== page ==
Redeeming 100 Savings Bonds

Tuesday, November 2nd, 2004
Categorized as: Cashing in US Savings Bonds

We have a client who has more than 100 Savings Bonds she would like to redeem. She is unable to sign very easily and certainly would not be able to sign every bond. Is there a process which would only require minimal signing?

Tom’s response

When you want to redeem more than just a few bonds, rather than asking a bank to certify your signature on each one, it’s easier to list all the bonds on Public Debt Form 1522 and have the bank certify your signature on the form rather than on each bond.

However, please advise your client that unless all these bonds have stopped earning interest, cashing in this many bonds all at once will probably cause her to pay more income tax than she needs to.

People in her position typically save a relatively large amount of money by reading the chapter in my book called Managing the deferred-tax time bomb before completing this kind of transaction.

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3 Comments

[…] If you have a large number of bonds, see my post Redeeming 100 Savings Bonds. […]

On June 18th, 2008 Virginia Stone said:

years ago we bought our granddaughter us saving bonds and some where in her name and her mothers, but just a few where in our granddaughter name with mine on them. She is off to college Aug 21, We wanted to know (as we were told once) if that we could pay these straight to the school and not pay taxes on the interest? Is this true or is there a way for her college education that when she cash them in for her college tution that will prevent her from having to pay taxes on the interest. Please if you can help me I need to know asap thanks so much. Virginia Stone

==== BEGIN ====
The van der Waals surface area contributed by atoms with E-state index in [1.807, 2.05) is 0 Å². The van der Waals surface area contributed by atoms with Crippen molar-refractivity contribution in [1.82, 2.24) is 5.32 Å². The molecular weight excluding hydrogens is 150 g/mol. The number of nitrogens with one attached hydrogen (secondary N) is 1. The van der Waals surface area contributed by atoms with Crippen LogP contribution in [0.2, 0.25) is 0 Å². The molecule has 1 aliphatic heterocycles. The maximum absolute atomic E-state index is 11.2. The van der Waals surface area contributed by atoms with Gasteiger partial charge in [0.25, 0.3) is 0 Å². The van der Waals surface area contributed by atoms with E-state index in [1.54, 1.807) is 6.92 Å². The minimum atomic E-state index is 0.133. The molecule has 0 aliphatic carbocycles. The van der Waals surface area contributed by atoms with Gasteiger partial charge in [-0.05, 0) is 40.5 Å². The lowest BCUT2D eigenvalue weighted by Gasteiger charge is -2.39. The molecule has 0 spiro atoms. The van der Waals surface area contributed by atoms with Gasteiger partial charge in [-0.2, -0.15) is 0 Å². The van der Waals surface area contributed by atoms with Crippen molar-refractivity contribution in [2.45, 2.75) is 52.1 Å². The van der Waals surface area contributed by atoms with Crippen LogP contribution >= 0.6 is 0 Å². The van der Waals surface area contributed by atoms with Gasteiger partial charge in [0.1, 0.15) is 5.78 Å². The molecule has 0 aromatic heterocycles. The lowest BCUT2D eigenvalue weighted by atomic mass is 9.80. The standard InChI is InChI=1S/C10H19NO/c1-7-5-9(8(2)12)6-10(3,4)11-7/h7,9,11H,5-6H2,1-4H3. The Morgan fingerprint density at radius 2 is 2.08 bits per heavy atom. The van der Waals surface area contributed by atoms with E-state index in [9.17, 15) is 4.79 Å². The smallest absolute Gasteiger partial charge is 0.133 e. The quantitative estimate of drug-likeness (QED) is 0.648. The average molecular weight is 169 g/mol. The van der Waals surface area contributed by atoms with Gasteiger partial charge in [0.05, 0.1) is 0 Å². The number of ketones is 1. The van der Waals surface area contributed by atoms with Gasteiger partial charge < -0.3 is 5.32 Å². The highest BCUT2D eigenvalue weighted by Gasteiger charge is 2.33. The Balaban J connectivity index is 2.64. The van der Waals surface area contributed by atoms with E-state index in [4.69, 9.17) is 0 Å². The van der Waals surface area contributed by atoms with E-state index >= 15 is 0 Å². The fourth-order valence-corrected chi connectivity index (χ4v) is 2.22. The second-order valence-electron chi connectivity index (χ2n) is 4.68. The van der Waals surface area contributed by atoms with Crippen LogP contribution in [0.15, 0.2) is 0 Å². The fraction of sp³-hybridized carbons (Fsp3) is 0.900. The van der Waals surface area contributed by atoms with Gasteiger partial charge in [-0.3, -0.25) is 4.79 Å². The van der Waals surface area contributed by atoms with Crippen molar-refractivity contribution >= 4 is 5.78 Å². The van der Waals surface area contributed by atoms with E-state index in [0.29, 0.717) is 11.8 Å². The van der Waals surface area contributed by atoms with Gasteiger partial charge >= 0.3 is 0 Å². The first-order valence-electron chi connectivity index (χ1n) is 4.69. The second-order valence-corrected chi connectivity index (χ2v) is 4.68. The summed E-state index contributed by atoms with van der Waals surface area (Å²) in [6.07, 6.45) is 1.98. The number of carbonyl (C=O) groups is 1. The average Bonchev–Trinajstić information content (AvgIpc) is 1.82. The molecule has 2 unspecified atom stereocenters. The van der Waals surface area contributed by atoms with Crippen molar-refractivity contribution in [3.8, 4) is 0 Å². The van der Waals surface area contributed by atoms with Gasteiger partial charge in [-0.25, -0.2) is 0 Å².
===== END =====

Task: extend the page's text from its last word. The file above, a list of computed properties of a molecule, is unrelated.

On June 19th, 2008 Tom Adams said:

Virginia - you can’t give the bonds directly to the school. You need to cash them at a bank and give the school the money. To get a tax deduction, the bonds have to registered in the name of the parents. Full info here.

Tom Adams

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June 1, 2010

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Tom Adams

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